Instrument Carousel

Give a class of children a set of instruments with no instruction and I can guarantee you will have a set of broken instruments and a class of children clueless how to play them properly.  If you want children to play instruments correctly they need to know the following

  1. What they are called
  2. Where they are stored
  3. How to hold them
  4. How to play them
  5. How we put them away

For this to happen you need to have consistency, which normally means the instruments should be stored in a music room or on a music trolley.  Sadly in many Early Years environments this does not seem to be happening as what I have observed is that instruments are placed randomly around for children to play and given almost no instruction.  I suggest that you use the following method to introduce young children to a variety of instruments and to teach them how to use them.  Only then should you allow children to have access to instruments in a free choice environment.  I have done this successfully with 3 year old children.  I would repeat the process over four weeks.

  1. Seat all children in a big circle
  2. Take an instrument and say the name of it twice.  Tell children to say the name three times
  3. Say “I am going to give the _____ to _____”
  4. Play the instrument correctly
  5. Explain any misconceptions on how it is played.  For example say “Some people think you play the triangle like this.  That’s not right! This is how you play it!”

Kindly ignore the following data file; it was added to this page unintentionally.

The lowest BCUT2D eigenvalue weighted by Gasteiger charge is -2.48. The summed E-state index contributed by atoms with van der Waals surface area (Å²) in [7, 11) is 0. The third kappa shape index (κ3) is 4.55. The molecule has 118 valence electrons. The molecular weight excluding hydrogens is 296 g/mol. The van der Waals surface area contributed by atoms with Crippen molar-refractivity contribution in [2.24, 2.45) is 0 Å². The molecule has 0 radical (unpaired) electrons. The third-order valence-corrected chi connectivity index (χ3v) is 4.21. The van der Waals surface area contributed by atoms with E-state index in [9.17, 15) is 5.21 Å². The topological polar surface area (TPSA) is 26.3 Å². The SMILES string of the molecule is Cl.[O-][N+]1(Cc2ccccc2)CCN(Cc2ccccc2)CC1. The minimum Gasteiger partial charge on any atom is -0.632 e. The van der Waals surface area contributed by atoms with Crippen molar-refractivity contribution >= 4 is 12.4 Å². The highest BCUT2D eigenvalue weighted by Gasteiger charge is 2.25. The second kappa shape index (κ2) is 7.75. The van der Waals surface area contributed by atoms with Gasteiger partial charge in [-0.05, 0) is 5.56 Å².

6. Put the instrument behind each child and say that no one can play their instrument until the teacher says the magic word “play”
  7. Do this for every child until there is an instrument behind everyone
  8. Say to the children “Take your instrument, now play”
  9. Let them play for about 15 to 20 seconds.  Use the time to correct technique, especially on the cymbals and the triangle
  10. Say “Stop. Instruments on the floor.  Hands on heads.  Stand up.  Move to the next instrument”
  11. Make sure the children move clockwise to the next instrument
  12. Repeat process until children have played every instrument
  13. On the last round, tell the children to put their instrument into the middle and sit back down in their place where they were
  14. Then go around the circle and say “____ can you please put the _____away”
  15. Help the child find the instrument if they need help locating it.  Repeat the name of the instrument continuously and point to where it goes.  Do not put the instrument away for the child.  This their job.
  16. Continue for every child.  Do an inspection at the end so the children understand that putting instruments away tidily is an expectation
  17. When all the instruments are away, line the children up for the exit
  18. Say “Tell me the name of your favourite instrument”.  Do not accept one word answers, ask them to say “my favourite instrument is the _____”
  19. If they do not know the name of an instrument, let them watch four or five children say it so they know what they have to say
  20. Wait till all have exited
  21. Have a nervous breakdown, a glass of whiskey and recuperation time to recover from the ear onslaught

This is a very noisy activity but there is a lot of learning as long as you repeat the activity for a few weeks so they remember the names of the instruments and how they are played.  I then think it is a good idea to wait a few weeks and then go back to the activity as interleaving practice will reinforce the learning.  Only then should you allow children to have free choice of instruments and you still have to reiterate how they should be played.  If you do this then your maracas will not be in pieces on the floor and your bongos will not have holes in them. More importantly, the children will know the names of the instruments, how they should be played and where they are stored which will make instrumental activities much easier and calmer in the future.

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